Benediction Online

Sunday, September 16, 2012

Power of language

“In the beginning was the Word,” says the Gospel of John, echoing the very beginning of Genesis. “In the beginning…” when God created the world, not with his hands, not by using a tribe of elves but through his word – God said Let there be light, and there was light (Gen.1:3). God’s word is powerfully creative.

And we are made in God’s image with powers of language which are also deeply creative. Almost everything we do starts with thought.  We use language to express thought.

In today’s New Testament reading, in fiery language, James warns us about the power of words. This is perhaps even more relevant today than it was then. Just this week we have seen the effects of someone using his creative abilities of language and image through film to insult Muslims across the world. This was not just idle gossip, this was carefully planned using actors and filmed last year, released just at the anniversary of 9/11. Intentional hate speech.

We see speech being used in more subtle ways to condemn and deride every day in the election campaign. Words are twisted, actions interpreted. Our world depends on language and its skillful use brings power. But does it bring human flourishing? Are our souls uplifted and sustained by this use of language? I don’t think so.

That is our challenge. As followers of Jesus we want our language to sustain and uplift, to be full of the Spirit of God. This is not something someone else can do for you, because language starts in the mind, or as the Bible would say, in the heart.

We are influenced by what we hear and see – because we are inherently creative, what we focus on increases. When we listen all day to diatribes against this person or that idea, when we read magazines which constantly lampoon or criticize, we are feeding our minds a diet of disdain and scorn. It’s not surprising when that scorn starts to come out of our own mouths.  For most of us, there’s enough bitterness and fear and criticism already on our hearts without adding to it.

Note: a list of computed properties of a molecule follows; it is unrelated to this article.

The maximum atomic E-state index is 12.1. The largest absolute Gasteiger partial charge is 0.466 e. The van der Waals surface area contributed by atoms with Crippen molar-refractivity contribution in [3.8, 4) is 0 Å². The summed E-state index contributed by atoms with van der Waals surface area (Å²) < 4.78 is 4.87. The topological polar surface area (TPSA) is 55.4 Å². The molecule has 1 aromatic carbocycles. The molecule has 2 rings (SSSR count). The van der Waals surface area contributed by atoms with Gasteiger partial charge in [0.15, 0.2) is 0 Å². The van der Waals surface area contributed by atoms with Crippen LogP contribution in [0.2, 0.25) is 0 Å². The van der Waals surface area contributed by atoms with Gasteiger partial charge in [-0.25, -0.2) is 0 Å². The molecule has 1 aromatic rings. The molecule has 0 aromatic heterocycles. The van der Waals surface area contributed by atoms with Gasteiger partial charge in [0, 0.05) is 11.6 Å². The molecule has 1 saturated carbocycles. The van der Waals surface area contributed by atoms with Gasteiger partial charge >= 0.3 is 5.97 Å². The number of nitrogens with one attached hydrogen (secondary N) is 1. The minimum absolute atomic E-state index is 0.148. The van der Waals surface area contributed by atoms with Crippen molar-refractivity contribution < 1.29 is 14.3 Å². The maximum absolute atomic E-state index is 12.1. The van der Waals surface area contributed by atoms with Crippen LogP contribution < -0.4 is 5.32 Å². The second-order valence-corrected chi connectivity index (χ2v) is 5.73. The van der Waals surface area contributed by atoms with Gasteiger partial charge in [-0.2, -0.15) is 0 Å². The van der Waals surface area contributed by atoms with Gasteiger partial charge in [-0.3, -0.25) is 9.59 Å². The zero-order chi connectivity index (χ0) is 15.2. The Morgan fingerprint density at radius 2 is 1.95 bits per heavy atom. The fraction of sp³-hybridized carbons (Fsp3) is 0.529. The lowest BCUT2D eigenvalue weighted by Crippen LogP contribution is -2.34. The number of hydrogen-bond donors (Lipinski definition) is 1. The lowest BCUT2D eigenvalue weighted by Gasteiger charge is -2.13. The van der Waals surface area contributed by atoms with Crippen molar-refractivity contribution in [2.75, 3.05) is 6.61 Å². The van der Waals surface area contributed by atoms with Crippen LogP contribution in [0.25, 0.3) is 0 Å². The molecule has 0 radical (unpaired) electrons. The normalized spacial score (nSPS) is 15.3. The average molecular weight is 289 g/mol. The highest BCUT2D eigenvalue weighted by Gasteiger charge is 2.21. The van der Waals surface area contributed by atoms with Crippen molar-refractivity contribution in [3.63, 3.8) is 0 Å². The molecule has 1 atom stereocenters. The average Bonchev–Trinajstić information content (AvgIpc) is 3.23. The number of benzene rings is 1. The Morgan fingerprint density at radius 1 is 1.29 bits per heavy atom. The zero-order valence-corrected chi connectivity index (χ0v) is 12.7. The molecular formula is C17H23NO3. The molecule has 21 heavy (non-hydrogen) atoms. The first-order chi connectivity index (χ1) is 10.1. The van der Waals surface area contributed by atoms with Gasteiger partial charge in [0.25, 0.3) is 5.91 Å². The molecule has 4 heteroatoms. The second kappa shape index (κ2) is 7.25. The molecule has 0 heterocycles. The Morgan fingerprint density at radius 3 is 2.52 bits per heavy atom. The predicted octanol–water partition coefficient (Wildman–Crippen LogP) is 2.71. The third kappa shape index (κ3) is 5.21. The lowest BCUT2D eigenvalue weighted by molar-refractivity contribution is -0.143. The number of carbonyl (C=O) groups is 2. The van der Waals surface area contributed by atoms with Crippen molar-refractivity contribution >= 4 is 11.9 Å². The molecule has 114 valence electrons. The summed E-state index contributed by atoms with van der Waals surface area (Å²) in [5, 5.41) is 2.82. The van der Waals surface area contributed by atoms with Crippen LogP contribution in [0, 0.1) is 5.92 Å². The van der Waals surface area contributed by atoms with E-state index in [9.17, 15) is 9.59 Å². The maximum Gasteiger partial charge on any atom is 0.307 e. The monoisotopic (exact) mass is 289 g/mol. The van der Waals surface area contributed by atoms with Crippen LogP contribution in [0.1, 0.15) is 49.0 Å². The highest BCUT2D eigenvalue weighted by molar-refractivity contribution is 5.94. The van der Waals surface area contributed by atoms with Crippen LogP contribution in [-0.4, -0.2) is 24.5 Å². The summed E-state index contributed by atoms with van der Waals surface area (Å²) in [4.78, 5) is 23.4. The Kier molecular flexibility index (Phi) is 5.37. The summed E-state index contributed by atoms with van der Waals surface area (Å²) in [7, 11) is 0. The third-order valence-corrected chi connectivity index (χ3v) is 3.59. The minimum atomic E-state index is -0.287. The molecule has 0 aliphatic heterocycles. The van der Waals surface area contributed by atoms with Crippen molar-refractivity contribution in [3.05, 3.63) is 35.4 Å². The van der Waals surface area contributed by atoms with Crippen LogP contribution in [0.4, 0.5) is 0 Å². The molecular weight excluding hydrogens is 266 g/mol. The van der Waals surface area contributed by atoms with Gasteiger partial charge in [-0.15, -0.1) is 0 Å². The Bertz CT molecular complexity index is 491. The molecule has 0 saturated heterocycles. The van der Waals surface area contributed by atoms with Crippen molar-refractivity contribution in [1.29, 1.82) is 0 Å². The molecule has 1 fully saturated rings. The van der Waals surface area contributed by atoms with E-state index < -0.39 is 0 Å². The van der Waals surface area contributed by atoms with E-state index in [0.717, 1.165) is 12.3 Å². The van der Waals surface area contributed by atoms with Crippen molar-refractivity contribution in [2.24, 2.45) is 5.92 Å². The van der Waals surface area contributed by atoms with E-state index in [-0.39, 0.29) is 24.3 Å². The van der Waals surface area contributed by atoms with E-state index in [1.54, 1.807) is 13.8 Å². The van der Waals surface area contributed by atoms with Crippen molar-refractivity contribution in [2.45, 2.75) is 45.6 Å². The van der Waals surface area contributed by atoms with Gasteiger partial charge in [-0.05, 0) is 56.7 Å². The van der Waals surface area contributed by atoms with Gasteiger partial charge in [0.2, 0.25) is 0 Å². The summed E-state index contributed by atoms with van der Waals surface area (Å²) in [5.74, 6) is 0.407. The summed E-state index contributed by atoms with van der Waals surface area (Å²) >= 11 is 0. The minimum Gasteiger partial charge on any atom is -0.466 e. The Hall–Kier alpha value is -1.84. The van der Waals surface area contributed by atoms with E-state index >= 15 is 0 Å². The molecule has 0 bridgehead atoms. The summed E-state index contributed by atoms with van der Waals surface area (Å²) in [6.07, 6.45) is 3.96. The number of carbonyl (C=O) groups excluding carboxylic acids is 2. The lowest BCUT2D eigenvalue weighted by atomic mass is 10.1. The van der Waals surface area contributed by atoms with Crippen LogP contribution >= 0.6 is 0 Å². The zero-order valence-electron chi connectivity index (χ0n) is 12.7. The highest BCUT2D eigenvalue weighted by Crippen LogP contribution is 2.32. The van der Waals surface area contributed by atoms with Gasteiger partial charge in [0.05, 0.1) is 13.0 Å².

In Philippians, the apostle Paul says, “whatever is true, whatever is noble, whatever is right, whatever is pure, whatever is lovely, whatever is admirable—if anything is excellent or praiseworthy—think about such things.” (Phil 4:8) Cleaning up our language starts with cleaning up our thoughts. If we are compassionate in our minds, forgiving ourselves and forgiving each other, then we will be compassionate in our speech as well.

Language is creative. What we speak, so we create.

I’m not saying that we can say “let there be chocolate cake” and lo there is chocolate cake – language operates at a different level of creativity.  We may think or say, “let there be chocolate cake” and a few minutes or a few hours later – depending on whether we go to the store or whether we bake it from scratch, lo there is chocolate cake. The cake started with the thought about the cake. Language preceded the cake.

So our thoughts and our words create the climate within which actions happen. If you want to change the course of a river you have to change the riverbed. Our thoughts are like the river bed. If we want to become more Christ-like and know the peace of God in our lives, we have to change the riverbed of our thoughts.

whatever is true, whatever is noble, whatever is right, whatever is pure, whatever is lovely, whatever is admirable—if anything is excellent or praiseworthy—think about such things.” (Phil 4:8)

In the Gospel reading, Jesus asks his disciples, “Who do you say that I am?” Not who am I? but who do you say that I am? Jesus is not having an identity crisis. He knows who he is – but he wants to hear what the disciples are saying about him. Because it’s important in their own spiritual growth that they are beginning to understand more about who he is and what is entailed in following him.